12. Name what is enough for you
Confession time. I am a very impatient person.
I hate driving behind people who slow down to go through the EZ Pass express lane. If I have to wait for than 3 minutes to get through the drive thru at Starbucks, I groan and think how I should have just gone inside to begin with. I especially hate having to wait behind more than one or two people at the grocery store.
When someone has a tendency to include what I deem too many details for a story, I zone out and don’t hear what they’re saying because I think it should be said quicker. I get the itch to move across the country about three times a year because I don’t like having to stay in one place for a long period of time. I’ll let friendships drift apart when I no longer want to deal with a person’s quirks that I find really annoying. (I know- it’s not pretty.)
I know I’m not the only person who would say they struggle with being impatient. In fact, I hear it a lot:
“I can’t wait to get that promotion.”
“I know I’ll be so much happier if I could just lose those extra five pounds.”
“All I want right now is to get married… have kids, etc.”
“If I just had X, I would be good.”
There’s always something better out there. There’s always a next thing we’re looking forward to. I used to be that sort of person. The sort of person who looks forward more to what’s next instead of enjoying what’s now. I won’t sit here and say I’m completely over it because I do still struggle with this, but I will say I’ve come a long way in this area.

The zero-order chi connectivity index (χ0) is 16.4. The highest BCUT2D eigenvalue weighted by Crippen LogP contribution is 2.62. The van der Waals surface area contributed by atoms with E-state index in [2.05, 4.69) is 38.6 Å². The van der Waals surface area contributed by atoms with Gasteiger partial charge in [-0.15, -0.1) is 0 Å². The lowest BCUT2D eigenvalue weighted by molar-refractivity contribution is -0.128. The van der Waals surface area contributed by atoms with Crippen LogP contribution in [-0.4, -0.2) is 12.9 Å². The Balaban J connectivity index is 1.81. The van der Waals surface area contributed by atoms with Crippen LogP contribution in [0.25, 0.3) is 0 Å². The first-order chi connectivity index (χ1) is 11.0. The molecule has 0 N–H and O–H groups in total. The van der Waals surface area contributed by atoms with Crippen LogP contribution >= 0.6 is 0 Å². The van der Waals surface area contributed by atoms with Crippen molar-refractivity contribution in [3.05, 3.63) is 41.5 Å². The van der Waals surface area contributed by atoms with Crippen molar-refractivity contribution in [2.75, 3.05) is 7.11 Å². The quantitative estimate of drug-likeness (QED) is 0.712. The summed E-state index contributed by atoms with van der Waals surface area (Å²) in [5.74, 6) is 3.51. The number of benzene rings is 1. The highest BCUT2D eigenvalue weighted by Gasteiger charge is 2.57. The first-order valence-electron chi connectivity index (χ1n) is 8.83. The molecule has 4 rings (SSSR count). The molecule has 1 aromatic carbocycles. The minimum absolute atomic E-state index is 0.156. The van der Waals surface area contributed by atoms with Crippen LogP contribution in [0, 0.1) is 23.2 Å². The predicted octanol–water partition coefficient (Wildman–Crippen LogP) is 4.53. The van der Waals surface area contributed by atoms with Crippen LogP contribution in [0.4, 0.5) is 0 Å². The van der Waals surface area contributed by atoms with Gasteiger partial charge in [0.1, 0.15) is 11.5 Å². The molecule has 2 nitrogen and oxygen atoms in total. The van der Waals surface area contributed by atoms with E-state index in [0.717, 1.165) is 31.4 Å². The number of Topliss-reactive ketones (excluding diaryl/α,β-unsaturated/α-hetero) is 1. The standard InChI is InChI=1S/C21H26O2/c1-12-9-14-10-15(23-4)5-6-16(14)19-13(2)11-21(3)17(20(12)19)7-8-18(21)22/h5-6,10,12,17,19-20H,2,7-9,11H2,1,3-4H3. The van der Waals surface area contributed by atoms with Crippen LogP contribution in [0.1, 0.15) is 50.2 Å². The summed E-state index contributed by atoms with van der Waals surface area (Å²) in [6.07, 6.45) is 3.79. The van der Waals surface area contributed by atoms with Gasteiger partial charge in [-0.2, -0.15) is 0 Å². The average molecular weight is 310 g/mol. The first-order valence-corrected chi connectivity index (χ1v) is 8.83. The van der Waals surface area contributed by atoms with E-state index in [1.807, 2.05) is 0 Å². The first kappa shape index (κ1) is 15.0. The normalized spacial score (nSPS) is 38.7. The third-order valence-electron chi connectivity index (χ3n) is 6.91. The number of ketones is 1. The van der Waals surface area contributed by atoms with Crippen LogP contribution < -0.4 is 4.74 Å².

It’s caused me to do a lot of self-reflection (and even more journaling) to figure out just what it would take for me to be happy with where I’m at. Here I go breaking some more introvert stereotypes, but I know now what I would consider to be enough for me.
That’s it. I need people. People who aren’t afraid to be honest with me and tell me when I’m being a brat about something. People I can laugh with until my sides hurt and tears are streaming down my face. People I can call when something bad happens and show up at my door 30 minutes later with a pint of Ben & Jerry’s. People I can debate life’s great questions with or sit and be quiet with.
When I have that and really take the time to cultivate those relationships, nothing else really matters. I don’t spend as much time thinking about the next best thing that’s going to happen. I spend a lot less time thinking about me in general and focus more energy on loving those around me. I become less selfish because I realize I have everything I need right where I’m at.
I have people, and that’s enough.